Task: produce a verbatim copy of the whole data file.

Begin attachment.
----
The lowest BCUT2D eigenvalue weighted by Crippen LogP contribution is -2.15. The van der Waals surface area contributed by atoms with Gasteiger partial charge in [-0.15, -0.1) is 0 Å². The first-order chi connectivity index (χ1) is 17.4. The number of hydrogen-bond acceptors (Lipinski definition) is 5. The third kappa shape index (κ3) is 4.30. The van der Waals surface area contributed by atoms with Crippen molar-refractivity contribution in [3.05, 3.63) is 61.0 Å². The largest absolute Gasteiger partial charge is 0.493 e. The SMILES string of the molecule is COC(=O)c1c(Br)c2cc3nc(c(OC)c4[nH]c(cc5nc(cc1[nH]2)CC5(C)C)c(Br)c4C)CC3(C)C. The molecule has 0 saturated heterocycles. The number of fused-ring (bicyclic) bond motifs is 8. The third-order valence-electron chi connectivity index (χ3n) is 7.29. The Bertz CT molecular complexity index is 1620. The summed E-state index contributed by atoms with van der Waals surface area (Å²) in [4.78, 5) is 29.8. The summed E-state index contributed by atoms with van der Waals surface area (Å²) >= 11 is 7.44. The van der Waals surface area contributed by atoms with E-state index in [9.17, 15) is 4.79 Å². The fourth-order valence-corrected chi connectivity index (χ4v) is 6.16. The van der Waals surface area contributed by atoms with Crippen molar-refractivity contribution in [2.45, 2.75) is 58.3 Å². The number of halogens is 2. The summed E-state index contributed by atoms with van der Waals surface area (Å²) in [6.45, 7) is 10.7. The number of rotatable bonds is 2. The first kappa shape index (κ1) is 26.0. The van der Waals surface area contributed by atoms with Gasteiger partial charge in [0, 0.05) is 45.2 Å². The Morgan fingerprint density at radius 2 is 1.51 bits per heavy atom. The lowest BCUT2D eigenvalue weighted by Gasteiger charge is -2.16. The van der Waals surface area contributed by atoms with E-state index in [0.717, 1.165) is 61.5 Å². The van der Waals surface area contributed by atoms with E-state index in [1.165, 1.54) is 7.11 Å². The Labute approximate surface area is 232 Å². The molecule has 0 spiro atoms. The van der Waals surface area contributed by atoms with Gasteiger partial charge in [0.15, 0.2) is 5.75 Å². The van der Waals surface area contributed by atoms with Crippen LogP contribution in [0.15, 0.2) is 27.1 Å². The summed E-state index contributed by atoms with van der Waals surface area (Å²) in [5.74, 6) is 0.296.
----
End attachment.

The lowest BCUT2D eigenvalue weighted by Crippen LogP contribution is -2.15. The van der Waals surface area contributed by atoms with Gasteiger partial charge in [-0.15, -0.1) is 0 Å². The first-order chi connectivity index (χ1) is 17.4. The number of hydrogen-bond acceptors (Lipinski definition) is 5. The third kappa shape index (κ3) is 4.30. The van der Waals surface area contributed by atoms with Crippen molar-refractivity contribution in [3.05, 3.63) is 61.0 Å². The largest absolute Gasteiger partial charge is 0.493 e. The SMILES string of the molecule is COC(=O)c1c(Br)c2cc3nc(c(OC)c4[nH]c(cc5nc(cc1[nH]2)CC5(C)C)c(Br)c4C)CC3(C)C. The molecule has 0 saturated heterocycles. The number of fused-ring (bicyclic) bond motifs is 8. The third-order valence-electron chi connectivity index (χ3n) is 7.29. The Bertz CT molecular complexity index is 1620. The summed E-state index contributed by atoms with van der Waals surface area (Å²) in [4.78, 5) is 29.8. The summed E-state index contributed by atoms with van der Waals surface area (Å²) >= 11 is 7.44. The van der Waals surface area contributed by atoms with E-state index in [9.17, 15) is 4.79 Å². The fourth-order valence-corrected chi connectivity index (χ4v) is 6.16. The van der Waals surface area contributed by atoms with Crippen molar-refractivity contribution in [2.45, 2.75) is 58.3 Å². The number of halogens is 2. The summed E-state index contributed by atoms with van der Waals surface area (Å²) in [6.45, 7) is 10.7. The number of rotatable bonds is 2. The first kappa shape index (κ1) is 26.0. The van der Waals surface area contributed by atoms with Gasteiger partial charge in [0, 0.05) is 45.2 Å². The Morgan fingerprint density at radius 2 is 1.51 bits per heavy atom. The lowest BCUT2D eigenvalue weighted by Gasteiger charge is -2.16. The van der Waals surface area contributed by atoms with E-state index in [0.717, 1.165) is 61.5 Å². The van der Waals surface area contributed by atoms with E-state index in [1.165, 1.54) is 7.11 Å². The Labute approximate surface area is 232 Å². The molecule has 0 spiro atoms. The van der Waals surface area contributed by atoms with Gasteiger partial charge in [0.15, 0.2) is 5.75 Å². The van der Waals surface area contributed by atoms with Crippen LogP contribution in [0.15, 0.2) is 27.1 Å². The summed E-state index contributed by atoms with van der Waals surface area (Å²) in [5.74, 6) is 0.296.